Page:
As of 2022, renewable energy in the US has surpassed coal, generating 20% of the country’s power requirements. 10% of this comes from wind turbines, with hydropower and solar at 6% and 3.4% respectively. By 2025, domestic solar energy generation is expected to increase by 75%, and wind by 11%. The US has a renewable capacity of 388 gigawatts.


The US has joined 115 nations in pledging to double energy efficiency and triple renewable energy capacity by 2030.

1) China

Above everyone in all statistics, the formerly most populated country in the world emits 15.6 billion tonnes of greenhouse gases per year, equivalent to two USAs and the entirety of the European Union. Making up 29% of the world’s total greenhouse emissions, coming mainly from coal burning and blast furnaces producing iron and steel. Chinese state coal production alone accounts for 14% of historic global emissions. China’s per person emissions have remained considerably lower than those in the developed world, at 10.1 tons CO2eq per person.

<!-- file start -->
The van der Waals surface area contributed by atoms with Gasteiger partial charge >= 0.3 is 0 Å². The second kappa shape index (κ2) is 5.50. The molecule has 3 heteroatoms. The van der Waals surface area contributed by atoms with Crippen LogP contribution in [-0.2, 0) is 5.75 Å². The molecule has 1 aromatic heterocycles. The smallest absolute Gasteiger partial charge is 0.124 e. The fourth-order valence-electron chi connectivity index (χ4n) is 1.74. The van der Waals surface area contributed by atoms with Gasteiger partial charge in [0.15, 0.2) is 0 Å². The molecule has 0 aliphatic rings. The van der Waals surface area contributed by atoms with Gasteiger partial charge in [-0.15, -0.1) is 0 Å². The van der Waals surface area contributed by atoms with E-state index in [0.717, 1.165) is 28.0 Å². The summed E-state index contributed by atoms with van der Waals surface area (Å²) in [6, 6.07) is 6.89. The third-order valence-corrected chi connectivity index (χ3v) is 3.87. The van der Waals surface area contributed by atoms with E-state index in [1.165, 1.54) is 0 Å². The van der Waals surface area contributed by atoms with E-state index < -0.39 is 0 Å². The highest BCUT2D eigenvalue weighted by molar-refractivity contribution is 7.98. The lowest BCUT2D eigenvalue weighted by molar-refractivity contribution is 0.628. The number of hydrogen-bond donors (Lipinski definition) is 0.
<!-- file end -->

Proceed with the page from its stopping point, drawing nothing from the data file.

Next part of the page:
China has committed to peak emissions by 2030 and net zero by 2060, promising to phase down coal use from 2026. While China is estimated to achieve its renewable energy capacity and emission reduction goals early, limiting warming to 1.5 degrees will require further planning and efforts.


As of 2024, China recorded a 3% decrease in greenhouse gas emissions year by year. The reduction was largely attributed to an expansion in wind and solar power capacities, which largely covered the increased demand for electricity, coupled with a downturn in the property sector that resulted in lower emissions from industries like steel and cement manufacturing.

Part of the pledge to triple renewable energy capacity by 2030, China has  been investing heavily into solar. In 2022, China reportedly installed as much solar capacity as the rest of the world combined, which it doubled in 2023. Wind capacity was increased by 66% and energy storage was nearly quadrupled. China has made strategic investments in all aspects of renewable technologies, from solar and wind capacity, green hydrogen, and geothermal projects to research and investment in battery storage and its supply chains. Overall, the country is doing all the heavy lifting and then some, accounting for 80% of the world’s renewable manufacturing capacity.


By Yash Singh